Father Reginald Garrigou-Lagrange, OP (1877-1964), was a 20th-century French-century Catholic theologian who gave the following explanation regarding “those who mourn”:
“Blessed are they, who like the beggar Lazarus, suffer patiently without consolation from men, for their tears are seen by God. More blessed still are those who weep for their sins, and through an inspiration of the gift of knowledge know experimentally that sin is the greatest of evils, and by their tears obtain its pardon. Lastly, more blessed, says St. Catherine of Siena, are those who weep for love at the sight of the infinite mercy, of the goodness of the Saviour, of the tenderness of the good Shepherd, who sacrifices himself for his sheep. These receive even here on earth consolation infinitely superior to that which the world can give.”
Blessed Lidwina from Holland suffered patiently like Lazarus. She was born in 1380 and had a strong devotion to Our Lady. She made a vow of virginity at 12. At 15 she had an accident while skating and broke a rib. There were complications and she suffered terribly. During the first few years of her sickness, Lidwina struggled to maintain her soul in the sentiments of patience and resignation. A priest advised her to meditate on the Passion of Christ, and from henceforth she dedicated herself to meditation day and night. This practice helped Lidwina to become a willing sufferer and she even prayed to God to increase both her suffering and her patience. She added voluntary mortifications to her sufferings, gave generously to the poor, and converted sinners by her words.
Love for the Holy Eucharist and meditation on the Passion of Christ were pillars of Lidwina’s spiritual life. When nearly 30, Lidwina began to have mystic experiences such as apparitions of Christ, the stigmata, and visions of heaven, purgatory, and hell. For a number of years, Lidwina took no food and no drink. She was blind in her final seven years. After suffering patiently for 38 years for the salvation of souls, Lidwina died on April 14, 1433 at the age of 53.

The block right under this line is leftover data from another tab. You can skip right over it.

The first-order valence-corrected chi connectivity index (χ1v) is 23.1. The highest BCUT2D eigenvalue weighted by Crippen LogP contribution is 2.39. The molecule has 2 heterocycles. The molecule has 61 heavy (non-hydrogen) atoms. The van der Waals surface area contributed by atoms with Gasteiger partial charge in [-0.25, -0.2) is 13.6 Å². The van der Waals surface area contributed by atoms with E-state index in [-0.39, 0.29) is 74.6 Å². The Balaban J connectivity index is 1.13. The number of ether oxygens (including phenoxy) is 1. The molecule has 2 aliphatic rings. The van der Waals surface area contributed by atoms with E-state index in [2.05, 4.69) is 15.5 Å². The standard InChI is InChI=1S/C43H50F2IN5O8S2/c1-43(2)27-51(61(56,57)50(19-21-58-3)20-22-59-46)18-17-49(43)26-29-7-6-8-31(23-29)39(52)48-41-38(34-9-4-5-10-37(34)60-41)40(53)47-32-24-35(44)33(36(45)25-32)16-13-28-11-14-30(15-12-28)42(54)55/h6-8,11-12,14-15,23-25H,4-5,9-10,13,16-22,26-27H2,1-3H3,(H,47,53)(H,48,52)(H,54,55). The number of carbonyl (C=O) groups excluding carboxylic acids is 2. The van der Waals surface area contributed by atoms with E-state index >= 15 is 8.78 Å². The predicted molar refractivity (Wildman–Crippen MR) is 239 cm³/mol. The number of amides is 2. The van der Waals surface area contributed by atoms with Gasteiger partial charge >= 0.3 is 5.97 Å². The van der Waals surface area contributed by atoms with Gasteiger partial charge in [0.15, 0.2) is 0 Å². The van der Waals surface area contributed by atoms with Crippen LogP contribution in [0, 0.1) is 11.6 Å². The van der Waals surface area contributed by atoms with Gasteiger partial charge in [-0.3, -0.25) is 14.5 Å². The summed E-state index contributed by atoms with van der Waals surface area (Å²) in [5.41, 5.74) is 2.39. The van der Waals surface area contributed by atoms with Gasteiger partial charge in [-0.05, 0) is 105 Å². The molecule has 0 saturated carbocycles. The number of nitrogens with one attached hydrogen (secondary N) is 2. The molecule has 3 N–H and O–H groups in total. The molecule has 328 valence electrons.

St. Monica (331-387) mourned for the sins of her son, Augustine (354-430). For years, Monica prayed for the conversion of her husband and mother-in-law. They were converted one year before the death of Monica’s husband.
Monica had three children. The one who would cause her much concern was Augustine. When her husband died, Monica sent the 17-year-old Augustine to Carthage for schooling. While in Carthage, Augustine became a Manichaean and led a loose life.
Monica prayed, fasted, and wept for Augustine. A bishop told her, “it is not possible that the son of so many tears should perish.”
Monica followed Augustine to Milan, and there became friend of the Bishop, St. Ambrose. The preaching of Ambrose helped Augustine to see the reasonableness of the Catholic faith. Eventually, touched by grace, Augustine was converted and found strength to practise chastity.
The tears of Monica had won pardon for Augustine. Before her death, Monica said to Augustine, “Son, nothing in this world now affords me delight. I do not know what there is now left for me to do or why I am still here, all my hopes in this world being now fulfilled.”
Mindful of his sinful years, Augustine prayed: “Late have I loved you, beauty so old and so new: late have I loved you.”
St. Augustine said that one tear shed in memory of the Passion is worth more than to fast weekly on bread and water for a year.
One day, St. Francis was crying and shedding tears. He said, “I weep over the sorrows and disgraces of my Lord: and what causes me the greatest sorrow is that men, for whom he suffered so much, live in forgetfulness of him.”
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